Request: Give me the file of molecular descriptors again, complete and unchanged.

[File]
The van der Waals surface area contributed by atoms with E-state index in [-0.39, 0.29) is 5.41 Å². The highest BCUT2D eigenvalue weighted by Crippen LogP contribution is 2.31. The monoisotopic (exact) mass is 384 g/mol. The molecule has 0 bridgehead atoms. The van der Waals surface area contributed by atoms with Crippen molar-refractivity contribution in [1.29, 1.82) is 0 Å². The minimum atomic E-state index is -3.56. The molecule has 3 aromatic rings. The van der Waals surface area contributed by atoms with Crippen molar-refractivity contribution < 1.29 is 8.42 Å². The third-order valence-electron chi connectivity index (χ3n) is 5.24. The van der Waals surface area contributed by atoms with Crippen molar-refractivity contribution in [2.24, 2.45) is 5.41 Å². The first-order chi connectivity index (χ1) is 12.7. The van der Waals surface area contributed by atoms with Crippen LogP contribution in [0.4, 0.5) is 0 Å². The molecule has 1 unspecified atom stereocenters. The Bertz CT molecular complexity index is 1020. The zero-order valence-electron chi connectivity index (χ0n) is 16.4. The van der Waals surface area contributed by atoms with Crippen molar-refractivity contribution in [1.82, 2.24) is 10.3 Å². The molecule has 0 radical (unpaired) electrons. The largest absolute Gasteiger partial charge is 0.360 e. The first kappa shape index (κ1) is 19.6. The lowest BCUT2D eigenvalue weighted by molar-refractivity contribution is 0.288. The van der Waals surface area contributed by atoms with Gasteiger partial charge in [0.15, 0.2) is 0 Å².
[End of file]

The van der Waals surface area contributed by atoms with E-state index in [-0.39, 0.29) is 5.41 Å². The highest BCUT2D eigenvalue weighted by Crippen LogP contribution is 2.31. The monoisotopic (exact) mass is 384 g/mol. The molecule has 0 bridgehead atoms. The van der Waals surface area contributed by atoms with Crippen molar-refractivity contribution in [1.29, 1.82) is 0 Å². The minimum atomic E-state index is -3.56. The molecule has 3 aromatic rings. The van der Waals surface area contributed by atoms with Crippen molar-refractivity contribution < 1.29 is 8.42 Å². The third-order valence-electron chi connectivity index (χ3n) is 5.24. The van der Waals surface area contributed by atoms with Crippen molar-refractivity contribution in [2.24, 2.45) is 5.41 Å². The first-order chi connectivity index (χ1) is 12.7. The van der Waals surface area contributed by atoms with Crippen LogP contribution in [0.4, 0.5) is 0 Å². The molecule has 1 unspecified atom stereocenters. The Bertz CT molecular complexity index is 1020. The zero-order valence-electron chi connectivity index (χ0n) is 16.4. The van der Waals surface area contributed by atoms with Crippen molar-refractivity contribution in [1.82, 2.24) is 10.3 Å². The molecule has 0 radical (unpaired) electrons. The largest absolute Gasteiger partial charge is 0.360 e. The first kappa shape index (κ1) is 19.6. The lowest BCUT2D eigenvalue weighted by molar-refractivity contribution is 0.288. The van der Waals surface area contributed by atoms with Gasteiger partial charge in [0.15, 0.2) is 0 Å².